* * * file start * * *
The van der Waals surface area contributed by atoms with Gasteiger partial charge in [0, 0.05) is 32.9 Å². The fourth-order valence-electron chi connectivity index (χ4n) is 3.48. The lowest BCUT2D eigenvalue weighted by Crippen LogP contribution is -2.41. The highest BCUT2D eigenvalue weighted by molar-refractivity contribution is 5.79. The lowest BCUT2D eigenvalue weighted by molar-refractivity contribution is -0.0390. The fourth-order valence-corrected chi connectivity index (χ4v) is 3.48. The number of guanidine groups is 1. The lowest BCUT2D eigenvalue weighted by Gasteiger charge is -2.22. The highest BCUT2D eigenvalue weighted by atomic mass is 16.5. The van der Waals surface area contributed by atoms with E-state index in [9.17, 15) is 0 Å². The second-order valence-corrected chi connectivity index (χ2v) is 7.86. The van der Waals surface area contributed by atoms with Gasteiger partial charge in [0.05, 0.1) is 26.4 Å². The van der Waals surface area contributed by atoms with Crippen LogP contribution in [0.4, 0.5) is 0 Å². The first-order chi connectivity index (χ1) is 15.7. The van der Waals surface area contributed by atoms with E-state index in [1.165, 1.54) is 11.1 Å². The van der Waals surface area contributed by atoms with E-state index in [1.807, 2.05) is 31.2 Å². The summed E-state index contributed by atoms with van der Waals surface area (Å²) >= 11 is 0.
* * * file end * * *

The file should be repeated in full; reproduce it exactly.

The van der Waals surface area contributed by atoms with Gasteiger partial charge in [0, 0.05) is 32.9 Å². The fourth-order valence-electron chi connectivity index (χ4n) is 3.48. The lowest BCUT2D eigenvalue weighted by Crippen LogP contribution is -2.41. The highest BCUT2D eigenvalue weighted by molar-refractivity contribution is 5.79. The lowest BCUT2D eigenvalue weighted by molar-refractivity contribution is -0.0390. The fourth-order valence-corrected chi connectivity index (χ4v) is 3.48. The number of guanidine groups is 1. The lowest BCUT2D eigenvalue weighted by Gasteiger charge is -2.22. The highest BCUT2D eigenvalue weighted by atomic mass is 16.5. The van der Waals surface area contributed by atoms with E-state index in [9.17, 15) is 0 Å². The second-order valence-corrected chi connectivity index (χ2v) is 7.86. The van der Waals surface area contributed by atoms with Gasteiger partial charge in [0.05, 0.1) is 26.4 Å². The van der Waals surface area contributed by atoms with Crippen LogP contribution in [0.4, 0.5) is 0 Å². The first-order chi connectivity index (χ1) is 15.7. The van der Waals surface area contributed by atoms with E-state index in [1.165, 1.54) is 11.1 Å². The van der Waals surface area contributed by atoms with E-state index in [1.807, 2.05) is 31.2 Å². The summed E-state index contributed by atoms with van der Waals surface area (Å²) >= 11 is 0.